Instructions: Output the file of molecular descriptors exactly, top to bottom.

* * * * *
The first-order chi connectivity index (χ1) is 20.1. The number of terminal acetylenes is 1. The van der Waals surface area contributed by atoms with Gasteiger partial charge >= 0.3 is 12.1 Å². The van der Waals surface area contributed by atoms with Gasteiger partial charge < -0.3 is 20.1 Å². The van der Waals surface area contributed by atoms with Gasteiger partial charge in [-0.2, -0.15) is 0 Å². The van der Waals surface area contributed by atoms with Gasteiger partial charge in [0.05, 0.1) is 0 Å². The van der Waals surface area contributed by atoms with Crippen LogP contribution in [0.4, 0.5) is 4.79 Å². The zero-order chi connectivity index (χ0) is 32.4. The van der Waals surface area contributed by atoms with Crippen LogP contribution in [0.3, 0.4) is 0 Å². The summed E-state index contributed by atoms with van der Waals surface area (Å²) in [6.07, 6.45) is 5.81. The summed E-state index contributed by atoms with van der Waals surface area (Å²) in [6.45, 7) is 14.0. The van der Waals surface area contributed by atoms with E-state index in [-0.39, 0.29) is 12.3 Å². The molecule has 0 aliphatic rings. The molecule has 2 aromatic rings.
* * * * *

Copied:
The first-order chi connectivity index (χ1) is 20.1. The number of terminal acetylenes is 1. The van der Waals surface area contributed by atoms with Gasteiger partial charge >= 0.3 is 12.1 Å². The van der Waals surface area contributed by atoms with Gasteiger partial charge < -0.3 is 20.1 Å². The van der Waals surface area contributed by atoms with Gasteiger partial charge in [-0.2, -0.15) is 0 Å². The van der Waals surface area contributed by atoms with Gasteiger partial charge in [0.05, 0.1) is 0 Å². The van der Waals surface area contributed by atoms with Crippen LogP contribution in [0.4, 0.5) is 4.79 Å². The zero-order chi connectivity index (χ0) is 32.4. The van der Waals surface area contributed by atoms with Crippen LogP contribution in [0.3, 0.4) is 0 Å². The summed E-state index contributed by atoms with van der Waals surface area (Å²) in [6.07, 6.45) is 5.81. The summed E-state index contributed by atoms with van der Waals surface area (Å²) in [6.45, 7) is 14.0. The van der Waals surface area contributed by atoms with E-state index in [-0.39, 0.29) is 12.3 Å². The molecule has 0 aliphatic rings. The molecule has 2 aromatic rings.